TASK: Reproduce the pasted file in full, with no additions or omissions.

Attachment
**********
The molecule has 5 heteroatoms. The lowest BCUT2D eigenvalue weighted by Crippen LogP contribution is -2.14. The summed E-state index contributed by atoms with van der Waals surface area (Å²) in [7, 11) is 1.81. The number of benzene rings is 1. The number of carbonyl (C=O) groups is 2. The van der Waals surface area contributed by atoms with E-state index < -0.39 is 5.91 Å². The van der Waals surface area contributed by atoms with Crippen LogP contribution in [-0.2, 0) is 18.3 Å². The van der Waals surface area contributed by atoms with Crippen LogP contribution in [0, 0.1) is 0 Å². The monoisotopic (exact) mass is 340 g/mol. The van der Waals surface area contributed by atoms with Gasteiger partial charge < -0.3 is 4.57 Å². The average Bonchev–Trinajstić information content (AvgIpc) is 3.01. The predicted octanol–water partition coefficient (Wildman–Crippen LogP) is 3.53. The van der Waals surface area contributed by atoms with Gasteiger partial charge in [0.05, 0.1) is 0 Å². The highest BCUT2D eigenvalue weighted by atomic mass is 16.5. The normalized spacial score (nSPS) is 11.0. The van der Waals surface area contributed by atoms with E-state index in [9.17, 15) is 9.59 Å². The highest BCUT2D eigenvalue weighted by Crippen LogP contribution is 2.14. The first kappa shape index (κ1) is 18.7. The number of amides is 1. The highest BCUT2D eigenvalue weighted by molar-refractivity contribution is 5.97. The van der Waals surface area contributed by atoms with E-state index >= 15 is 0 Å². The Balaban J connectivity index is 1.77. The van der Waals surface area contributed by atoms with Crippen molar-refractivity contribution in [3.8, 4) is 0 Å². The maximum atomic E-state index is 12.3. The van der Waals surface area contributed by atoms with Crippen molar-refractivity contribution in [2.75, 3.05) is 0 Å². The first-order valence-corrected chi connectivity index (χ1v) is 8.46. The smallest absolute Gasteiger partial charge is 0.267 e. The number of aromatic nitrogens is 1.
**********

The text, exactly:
The molecule has 5 heteroatoms. The lowest BCUT2D eigenvalue weighted by Crippen LogP contribution is -2.14. The summed E-state index contributed by atoms with van der Waals surface area (Å²) in [7, 11) is 1.81. The number of benzene rings is 1. The number of carbonyl (C=O) groups is 2. The van der Waals surface area contributed by atoms with E-state index < -0.39 is 5.91 Å². The van der Waals surface area contributed by atoms with Crippen LogP contribution in [-0.2, 0) is 18.3 Å². The van der Waals surface area contributed by atoms with Crippen LogP contribution in [0, 0.1) is 0 Å². The monoisotopic (exact) mass is 340 g/mol. The van der Waals surface area contributed by atoms with Gasteiger partial charge < -0.3 is 4.57 Å². The average Bonchev–Trinajstić information content (AvgIpc) is 3.01. The predicted octanol–water partition coefficient (Wildman–Crippen LogP) is 3.53. The van der Waals surface area contributed by atoms with Gasteiger partial charge in [0.05, 0.1) is 0 Å². The highest BCUT2D eigenvalue weighted by atomic mass is 16.5. The normalized spacial score (nSPS) is 11.0. The van der Waals surface area contributed by atoms with E-state index in [9.17, 15) is 9.59 Å². The highest BCUT2D eigenvalue weighted by Crippen LogP contribution is 2.14. The first kappa shape index (κ1) is 18.7. The number of amides is 1. The highest BCUT2D eigenvalue weighted by molar-refractivity contribution is 5.97. The van der Waals surface area contributed by atoms with E-state index >= 15 is 0 Å². The Balaban J connectivity index is 1.77. The van der Waals surface area contributed by atoms with Crippen molar-refractivity contribution in [3.8, 4) is 0 Å². The maximum atomic E-state index is 12.3. The van der Waals surface area contributed by atoms with Crippen molar-refractivity contribution in [2.75, 3.05) is 0 Å². The first-order valence-corrected chi connectivity index (χ1v) is 8.46. The smallest absolute Gasteiger partial charge is 0.267 e. The number of aromatic nitrogens is 1.